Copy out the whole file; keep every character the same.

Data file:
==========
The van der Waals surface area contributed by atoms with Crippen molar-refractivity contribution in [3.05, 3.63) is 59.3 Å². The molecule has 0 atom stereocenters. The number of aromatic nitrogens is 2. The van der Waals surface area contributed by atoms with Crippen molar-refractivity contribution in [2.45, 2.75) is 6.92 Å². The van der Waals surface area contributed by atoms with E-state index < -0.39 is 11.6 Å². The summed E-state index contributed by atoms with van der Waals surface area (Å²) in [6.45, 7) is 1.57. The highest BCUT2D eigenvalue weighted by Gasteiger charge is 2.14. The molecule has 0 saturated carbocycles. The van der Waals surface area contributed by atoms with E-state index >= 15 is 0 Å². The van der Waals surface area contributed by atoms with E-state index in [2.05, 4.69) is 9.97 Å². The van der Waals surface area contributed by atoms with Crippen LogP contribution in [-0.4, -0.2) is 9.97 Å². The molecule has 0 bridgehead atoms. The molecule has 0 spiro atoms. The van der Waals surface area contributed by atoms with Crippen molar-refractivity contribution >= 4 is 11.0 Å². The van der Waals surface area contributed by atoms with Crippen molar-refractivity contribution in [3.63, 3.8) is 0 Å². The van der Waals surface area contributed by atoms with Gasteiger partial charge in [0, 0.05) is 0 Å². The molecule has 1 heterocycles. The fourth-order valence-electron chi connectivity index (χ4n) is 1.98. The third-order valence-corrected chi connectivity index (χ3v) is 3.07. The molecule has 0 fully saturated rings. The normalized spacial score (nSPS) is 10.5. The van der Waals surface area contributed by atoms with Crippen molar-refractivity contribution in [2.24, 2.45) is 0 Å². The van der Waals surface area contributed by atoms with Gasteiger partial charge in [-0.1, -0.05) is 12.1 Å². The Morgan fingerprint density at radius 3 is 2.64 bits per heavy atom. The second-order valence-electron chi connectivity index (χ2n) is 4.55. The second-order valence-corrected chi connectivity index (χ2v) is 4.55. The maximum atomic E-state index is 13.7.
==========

The van der Waals surface area contributed by atoms with Crippen molar-refractivity contribution in [3.05, 3.63) is 59.3 Å². The molecule has 0 atom stereocenters. The number of aromatic nitrogens is 2. The van der Waals surface area contributed by atoms with Crippen molar-refractivity contribution in [2.45, 2.75) is 6.92 Å². The van der Waals surface area contributed by atoms with E-state index < -0.39 is 11.6 Å². The summed E-state index contributed by atoms with van der Waals surface area (Å²) in [6.45, 7) is 1.57. The highest BCUT2D eigenvalue weighted by Gasteiger charge is 2.14. The molecule has 0 saturated carbocycles. The van der Waals surface area contributed by atoms with E-state index >= 15 is 0 Å². The van der Waals surface area contributed by atoms with E-state index in [2.05, 4.69) is 9.97 Å². The van der Waals surface area contributed by atoms with Crippen LogP contribution in [-0.4, -0.2) is 9.97 Å². The molecule has 0 bridgehead atoms. The molecule has 0 spiro atoms. The van der Waals surface area contributed by atoms with Crippen molar-refractivity contribution >= 4 is 11.0 Å². The van der Waals surface area contributed by atoms with Crippen molar-refractivity contribution in [3.63, 3.8) is 0 Å². The van der Waals surface area contributed by atoms with Gasteiger partial charge in [0, 0.05) is 0 Å². The molecule has 1 heterocycles. The fourth-order valence-electron chi connectivity index (χ4n) is 1.98. The third-order valence-corrected chi connectivity index (χ3v) is 3.07. The molecule has 0 fully saturated rings. The normalized spacial score (nSPS) is 10.5. The van der Waals surface area contributed by atoms with Crippen molar-refractivity contribution in [2.24, 2.45) is 0 Å². The van der Waals surface area contributed by atoms with Gasteiger partial charge in [-0.1, -0.05) is 12.1 Å². The Morgan fingerprint density at radius 3 is 2.64 bits per heavy atom. The second-order valence-electron chi connectivity index (χ2n) is 4.55. The second-order valence-corrected chi connectivity index (χ2v) is 4.55. The maximum atomic E-state index is 13.7.